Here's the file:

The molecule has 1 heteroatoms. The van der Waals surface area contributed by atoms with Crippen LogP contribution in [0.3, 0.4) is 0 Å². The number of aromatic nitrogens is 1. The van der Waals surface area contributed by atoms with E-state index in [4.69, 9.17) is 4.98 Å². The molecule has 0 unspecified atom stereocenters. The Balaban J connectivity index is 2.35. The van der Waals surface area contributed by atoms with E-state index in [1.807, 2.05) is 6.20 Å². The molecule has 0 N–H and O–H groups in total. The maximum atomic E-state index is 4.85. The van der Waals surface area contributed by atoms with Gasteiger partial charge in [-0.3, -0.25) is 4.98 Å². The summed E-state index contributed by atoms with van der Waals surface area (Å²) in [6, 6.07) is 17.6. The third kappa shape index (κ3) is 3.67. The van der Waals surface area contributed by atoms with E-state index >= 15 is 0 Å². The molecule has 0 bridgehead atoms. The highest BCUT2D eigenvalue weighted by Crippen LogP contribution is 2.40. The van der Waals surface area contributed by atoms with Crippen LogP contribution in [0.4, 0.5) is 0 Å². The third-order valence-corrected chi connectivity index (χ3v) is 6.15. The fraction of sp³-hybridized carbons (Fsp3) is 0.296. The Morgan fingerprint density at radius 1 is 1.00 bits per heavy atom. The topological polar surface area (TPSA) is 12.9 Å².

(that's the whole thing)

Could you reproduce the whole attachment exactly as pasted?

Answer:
The molecule has 1 heteroatoms. The van der Waals surface area contributed by atoms with Crippen LogP contribution in [0.3, 0.4) is 0 Å². The number of aromatic nitrogens is 1. The van der Waals surface area contributed by atoms with E-state index in [4.69, 9.17) is 4.98 Å². The molecule has 0 unspecified atom stereocenters. The Balaban J connectivity index is 2.35. The van der Waals surface area contributed by atoms with E-state index in [1.807, 2.05) is 6.20 Å². The molecule has 0 N–H and O–H groups in total. The maximum atomic E-state index is 4.85. The van der Waals surface area contributed by atoms with Gasteiger partial charge in [-0.3, -0.25) is 4.98 Å². The summed E-state index contributed by atoms with van der Waals surface area (Å²) in [6, 6.07) is 17.6. The third kappa shape index (κ3) is 3.67. The van der Waals surface area contributed by atoms with E-state index >= 15 is 0 Å². The molecule has 0 bridgehead atoms. The highest BCUT2D eigenvalue weighted by Crippen LogP contribution is 2.40. The van der Waals surface area contributed by atoms with Crippen LogP contribution in [0.4, 0.5) is 0 Å². The third-order valence-corrected chi connectivity index (χ3v) is 6.15. The fraction of sp³-hybridized carbons (Fsp3) is 0.296. The Morgan fingerprint density at radius 1 is 1.00 bits per heavy atom. The topological polar surface area (TPSA) is 12.9 Å².